[As] I weather the autumn of my own life — I find nature a trustworthy guide. It’s easy to fixate on everything that goes to ground as time goes by: the disintegration of a relationship, the disappearance of good work well-done, the diminishment of a sense of purpose and meaning. But, as I’ve come to understand that life “composts” and “seeds” us as autumn does the earth. I’ve seen how possibility gets planted in us even in the most difficult of times. Parker Palmer
Words of Hope
Autumn is a season for my heart: the leaves waving their glory—goldenrod, russet, magenta, caramel; the softening of light and shadow; the silence which draw us into contemplative depths. I would hold these days at the peak of their beauty—yet leaves will fall, shedding and cascading to piles becoming playgrounds for children. They fall, decay and die, yet become the fertile ground for new life.
Of his own life, Parker Palmer speaks: “Looking back, I see how the job I lost pushed me to find work that was mine to do, how the “Road Closed” sign turned me toward terrain I’m glad I traveled, how losses that felt irredeemable forced me to find new sources of meaning. In each of these experiences, it felt as though something was dying, and so it was. Yet deep down, amid all the falling, the seeds of new life were always being silently and lavishly sown.”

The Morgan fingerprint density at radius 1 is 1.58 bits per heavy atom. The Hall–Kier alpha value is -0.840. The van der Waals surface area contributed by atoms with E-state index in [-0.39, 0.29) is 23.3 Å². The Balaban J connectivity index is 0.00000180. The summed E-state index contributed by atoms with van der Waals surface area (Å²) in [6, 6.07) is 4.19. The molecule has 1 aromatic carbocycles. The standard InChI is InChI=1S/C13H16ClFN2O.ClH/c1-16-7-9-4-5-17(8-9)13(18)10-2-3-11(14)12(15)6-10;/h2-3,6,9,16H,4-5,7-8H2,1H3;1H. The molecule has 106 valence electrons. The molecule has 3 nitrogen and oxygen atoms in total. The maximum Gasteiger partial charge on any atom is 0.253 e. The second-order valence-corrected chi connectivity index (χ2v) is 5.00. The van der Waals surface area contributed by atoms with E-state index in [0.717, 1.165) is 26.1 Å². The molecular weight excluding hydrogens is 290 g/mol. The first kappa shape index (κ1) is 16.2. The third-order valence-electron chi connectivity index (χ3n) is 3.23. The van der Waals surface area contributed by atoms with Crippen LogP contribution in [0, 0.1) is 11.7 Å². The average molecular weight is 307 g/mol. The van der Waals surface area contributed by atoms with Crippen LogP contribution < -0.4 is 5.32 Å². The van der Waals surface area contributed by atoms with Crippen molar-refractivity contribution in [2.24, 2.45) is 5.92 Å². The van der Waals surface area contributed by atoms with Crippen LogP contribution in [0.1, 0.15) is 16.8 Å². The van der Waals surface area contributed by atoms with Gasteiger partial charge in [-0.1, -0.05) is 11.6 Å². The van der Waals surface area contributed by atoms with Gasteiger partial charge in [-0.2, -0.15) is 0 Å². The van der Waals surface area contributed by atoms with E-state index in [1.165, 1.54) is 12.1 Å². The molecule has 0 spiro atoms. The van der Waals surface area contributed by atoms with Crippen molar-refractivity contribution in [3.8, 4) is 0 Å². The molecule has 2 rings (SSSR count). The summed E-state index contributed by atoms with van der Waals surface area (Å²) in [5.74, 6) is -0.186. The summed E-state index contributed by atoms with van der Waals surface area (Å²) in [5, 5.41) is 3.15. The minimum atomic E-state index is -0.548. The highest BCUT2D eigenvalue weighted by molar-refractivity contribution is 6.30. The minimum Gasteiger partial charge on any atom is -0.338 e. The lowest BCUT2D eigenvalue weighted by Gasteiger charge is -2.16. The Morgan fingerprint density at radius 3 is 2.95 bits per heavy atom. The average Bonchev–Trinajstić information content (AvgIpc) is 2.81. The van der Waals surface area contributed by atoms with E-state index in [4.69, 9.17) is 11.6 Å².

Many of us can confirm the truth of Palmer’s experience. My own deepest loss turned to new life as God’s Grace ignited the ashes of grief into spiritual fire.
This autumn, I invite you to reflect on those times in your life where loss and death were shaped anew, seeded into hope and possibility. Such recollection can help sustain us in hope during present darkness.
God of all seasons, Thank you for the seeds of new life “silently and lavishly sown,” waiting for just the right moment to send their green shoots into the light. Amen.
Dr. Pat Saxon